The trial of alleged Silk Road creator, Ross Ulbricht, has been postponed until January 2015. The Silkroad case was initially set to start on 10th November, less than a month away, but the defense counsel requested a postponement of the case. The request was granted by US District Judge Katherine Forrest.
Several charges have been leveled against Ulbricht in connection with the infamous Silkroad marketplace. These charges are drug trafficking, hacking, criminal enterprise, money laundering, and other drug and conspiracy charges. In all the charges, Ulbricht, considered the Silkroad mastermind, has entered a plea of not guilty.
While the prosecution team insists that Ulbricht was the driving force behind Silkroad’s illicit activities, friends, family, and other supporters claim that he has been unjustifiably targeted by the legal system.
According to Ulbricht’s lawyer, Joshua Dratel, the extension of the date for the start of the trial to January next year will help in resolution of many scheduling conflicts. With the trial running into the Christmas holidays, it was felt that the November 10th start date would affect the availability of jurors as well as the continuity of the trial. Dratel later revealed that although the defense placed the request for the postponement, the court did not provide any reasons for granting the request.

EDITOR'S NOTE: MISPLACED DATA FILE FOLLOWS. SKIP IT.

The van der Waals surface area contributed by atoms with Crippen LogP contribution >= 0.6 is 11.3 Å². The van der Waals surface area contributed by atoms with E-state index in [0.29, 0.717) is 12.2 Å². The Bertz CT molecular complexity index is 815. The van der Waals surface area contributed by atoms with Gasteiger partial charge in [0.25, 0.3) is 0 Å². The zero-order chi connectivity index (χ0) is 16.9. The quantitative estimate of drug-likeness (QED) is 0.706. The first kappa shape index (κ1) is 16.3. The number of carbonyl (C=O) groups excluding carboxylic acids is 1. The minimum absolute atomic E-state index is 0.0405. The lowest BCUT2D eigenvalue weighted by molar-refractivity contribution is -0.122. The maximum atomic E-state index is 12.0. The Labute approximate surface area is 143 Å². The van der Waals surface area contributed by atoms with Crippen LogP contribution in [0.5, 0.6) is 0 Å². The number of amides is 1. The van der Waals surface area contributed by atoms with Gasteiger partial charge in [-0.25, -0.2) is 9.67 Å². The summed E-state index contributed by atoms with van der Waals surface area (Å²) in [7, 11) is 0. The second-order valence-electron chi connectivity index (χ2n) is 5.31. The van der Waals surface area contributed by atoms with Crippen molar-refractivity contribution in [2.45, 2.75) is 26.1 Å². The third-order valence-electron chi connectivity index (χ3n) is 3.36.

The delay of the case until January will also help Ulbricht’s defense get the required evidence to build a case against the accusations made against him with regard to Silkroad. This is especially important since the process of getting evidence on Silkroad is hindered by Ulbricht’s pretrial confinement.
This move by the court is quite a surprise, given the courts adamancy to grant earlier requests by the defense, most notably, the attempt to have the case dismissed in July. Furthermore, barely a week ago, the defense lost in its attempt to discredit evidence obtained on Silkroad from servers based in Iceland.
The FBI, the Ulbricht’s defense argued, had violated the Fourth Amendment through the illegal seizure of the Silkroad servers. The motion for dismissal was rejected by the court on the basis that Ulbricht claimed no ownership of the Silkroad servers seized, and therefore, the argument that they were private property was irrelevant.